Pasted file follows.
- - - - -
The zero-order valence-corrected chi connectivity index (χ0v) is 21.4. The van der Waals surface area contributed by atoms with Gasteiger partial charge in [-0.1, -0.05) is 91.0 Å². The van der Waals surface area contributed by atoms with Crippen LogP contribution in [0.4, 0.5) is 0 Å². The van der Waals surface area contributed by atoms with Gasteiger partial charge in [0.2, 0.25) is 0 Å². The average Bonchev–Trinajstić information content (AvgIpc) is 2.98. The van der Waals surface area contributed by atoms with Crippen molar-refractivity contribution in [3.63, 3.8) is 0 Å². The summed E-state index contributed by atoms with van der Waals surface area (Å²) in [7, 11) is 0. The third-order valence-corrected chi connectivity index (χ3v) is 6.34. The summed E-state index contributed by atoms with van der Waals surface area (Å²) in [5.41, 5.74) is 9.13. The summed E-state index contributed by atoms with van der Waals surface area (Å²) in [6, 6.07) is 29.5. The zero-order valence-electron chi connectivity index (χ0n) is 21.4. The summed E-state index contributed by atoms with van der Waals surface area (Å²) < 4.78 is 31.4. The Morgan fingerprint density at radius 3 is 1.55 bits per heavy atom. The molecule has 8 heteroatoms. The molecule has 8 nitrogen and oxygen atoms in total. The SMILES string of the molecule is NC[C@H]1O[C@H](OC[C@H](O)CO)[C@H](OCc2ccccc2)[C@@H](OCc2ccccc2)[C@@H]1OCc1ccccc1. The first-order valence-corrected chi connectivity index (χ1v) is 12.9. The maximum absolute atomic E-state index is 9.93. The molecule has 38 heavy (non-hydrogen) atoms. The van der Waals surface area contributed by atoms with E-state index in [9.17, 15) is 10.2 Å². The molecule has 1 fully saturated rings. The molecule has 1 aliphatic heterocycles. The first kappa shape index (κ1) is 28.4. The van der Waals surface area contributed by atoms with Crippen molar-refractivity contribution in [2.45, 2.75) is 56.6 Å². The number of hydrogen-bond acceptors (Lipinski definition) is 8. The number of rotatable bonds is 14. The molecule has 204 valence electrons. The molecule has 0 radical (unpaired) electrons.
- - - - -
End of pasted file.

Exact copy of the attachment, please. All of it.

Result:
The zero-order valence-corrected chi connectivity index (χ0v) is 21.4. The van der Waals surface area contributed by atoms with Gasteiger partial charge in [-0.1, -0.05) is 91.0 Å². The van der Waals surface area contributed by atoms with Crippen LogP contribution in [0.4, 0.5) is 0 Å². The van der Waals surface area contributed by atoms with Gasteiger partial charge in [0.2, 0.25) is 0 Å². The average Bonchev–Trinajstić information content (AvgIpc) is 2.98. The van der Waals surface area contributed by atoms with Crippen molar-refractivity contribution in [3.63, 3.8) is 0 Å². The summed E-state index contributed by atoms with van der Waals surface area (Å²) in [7, 11) is 0. The third-order valence-corrected chi connectivity index (χ3v) is 6.34. The summed E-state index contributed by atoms with van der Waals surface area (Å²) in [5.41, 5.74) is 9.13. The summed E-state index contributed by atoms with van der Waals surface area (Å²) in [6, 6.07) is 29.5. The zero-order valence-electron chi connectivity index (χ0n) is 21.4. The summed E-state index contributed by atoms with van der Waals surface area (Å²) < 4.78 is 31.4. The Morgan fingerprint density at radius 3 is 1.55 bits per heavy atom. The molecule has 8 heteroatoms. The molecule has 8 nitrogen and oxygen atoms in total. The SMILES string of the molecule is NC[C@H]1O[C@H](OC[C@H](O)CO)[C@H](OCc2ccccc2)[C@@H](OCc2ccccc2)[C@@H]1OCc1ccccc1. The first-order valence-corrected chi connectivity index (χ1v) is 12.9. The maximum absolute atomic E-state index is 9.93. The molecule has 38 heavy (non-hydrogen) atoms. The van der Waals surface area contributed by atoms with E-state index in [9.17, 15) is 10.2 Å². The molecule has 1 fully saturated rings. The molecule has 1 aliphatic heterocycles. The first kappa shape index (κ1) is 28.4. The van der Waals surface area contributed by atoms with Crippen molar-refractivity contribution in [2.45, 2.75) is 56.6 Å². The number of hydrogen-bond acceptors (Lipinski definition) is 8. The number of rotatable bonds is 14. The molecule has 204 valence electrons. The molecule has 0 radical (unpaired) electrons.